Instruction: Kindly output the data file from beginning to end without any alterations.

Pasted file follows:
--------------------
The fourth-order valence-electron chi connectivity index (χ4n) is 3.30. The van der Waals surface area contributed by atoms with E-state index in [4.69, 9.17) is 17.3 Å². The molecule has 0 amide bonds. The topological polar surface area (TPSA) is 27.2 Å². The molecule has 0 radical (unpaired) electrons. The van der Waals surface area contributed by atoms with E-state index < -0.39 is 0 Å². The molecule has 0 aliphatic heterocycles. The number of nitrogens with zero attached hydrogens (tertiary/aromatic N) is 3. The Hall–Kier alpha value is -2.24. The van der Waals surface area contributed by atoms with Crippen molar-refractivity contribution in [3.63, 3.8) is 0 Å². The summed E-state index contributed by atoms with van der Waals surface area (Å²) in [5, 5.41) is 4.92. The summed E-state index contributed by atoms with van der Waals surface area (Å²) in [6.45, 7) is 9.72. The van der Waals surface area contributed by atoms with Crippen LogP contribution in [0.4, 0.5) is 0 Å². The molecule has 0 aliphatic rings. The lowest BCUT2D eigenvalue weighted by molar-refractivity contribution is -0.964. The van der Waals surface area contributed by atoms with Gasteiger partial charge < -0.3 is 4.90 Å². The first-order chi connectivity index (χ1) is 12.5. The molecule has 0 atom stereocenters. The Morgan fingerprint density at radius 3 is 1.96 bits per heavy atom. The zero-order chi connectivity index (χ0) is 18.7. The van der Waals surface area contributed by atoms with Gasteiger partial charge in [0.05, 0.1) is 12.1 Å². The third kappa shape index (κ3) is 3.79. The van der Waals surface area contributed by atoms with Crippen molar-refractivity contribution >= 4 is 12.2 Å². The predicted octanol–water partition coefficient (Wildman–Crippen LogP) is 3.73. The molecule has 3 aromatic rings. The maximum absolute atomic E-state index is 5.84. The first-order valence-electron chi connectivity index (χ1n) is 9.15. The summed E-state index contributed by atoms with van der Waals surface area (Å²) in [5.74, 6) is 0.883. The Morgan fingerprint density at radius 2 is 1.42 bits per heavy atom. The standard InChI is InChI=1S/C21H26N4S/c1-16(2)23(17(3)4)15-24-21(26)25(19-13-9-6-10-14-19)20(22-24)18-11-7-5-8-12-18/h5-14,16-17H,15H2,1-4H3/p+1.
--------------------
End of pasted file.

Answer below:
The fourth-order valence-electron chi connectivity index (χ4n) is 3.30. The van der Waals surface area contributed by atoms with E-state index in [4.69, 9.17) is 17.3 Å². The molecule has 0 amide bonds. The topological polar surface area (TPSA) is 27.2 Å². The molecule has 0 radical (unpaired) electrons. The van der Waals surface area contributed by atoms with E-state index < -0.39 is 0 Å². The molecule has 0 aliphatic heterocycles. The number of nitrogens with zero attached hydrogens (tertiary/aromatic N) is 3. The Hall–Kier alpha value is -2.24. The van der Waals surface area contributed by atoms with Crippen molar-refractivity contribution in [3.63, 3.8) is 0 Å². The summed E-state index contributed by atoms with van der Waals surface area (Å²) in [5, 5.41) is 4.92. The summed E-state index contributed by atoms with van der Waals surface area (Å²) in [6.45, 7) is 9.72. The van der Waals surface area contributed by atoms with Crippen LogP contribution in [0.4, 0.5) is 0 Å². The molecule has 0 aliphatic rings. The lowest BCUT2D eigenvalue weighted by molar-refractivity contribution is -0.964. The van der Waals surface area contributed by atoms with Gasteiger partial charge < -0.3 is 4.90 Å². The first-order chi connectivity index (χ1) is 12.5. The molecule has 0 atom stereocenters. The Morgan fingerprint density at radius 3 is 1.96 bits per heavy atom. The zero-order chi connectivity index (χ0) is 18.7. The van der Waals surface area contributed by atoms with Gasteiger partial charge in [0.05, 0.1) is 12.1 Å². The third kappa shape index (κ3) is 3.79. The van der Waals surface area contributed by atoms with Crippen molar-refractivity contribution >= 4 is 12.2 Å². The predicted octanol–water partition coefficient (Wildman–Crippen LogP) is 3.73. The molecule has 3 aromatic rings. The maximum absolute atomic E-state index is 5.84. The first-order valence-electron chi connectivity index (χ1n) is 9.15. The summed E-state index contributed by atoms with van der Waals surface area (Å²) in [5.74, 6) is 0.883. The Morgan fingerprint density at radius 2 is 1.42 bits per heavy atom. The standard InChI is InChI=1S/C21H26N4S/c1-16(2)23(17(3)4)15-24-21(26)25(19-13-9-6-10-14-19)20(22-24)18-11-7-5-8-12-18/h5-14,16-17H,15H2,1-4H3/p+1.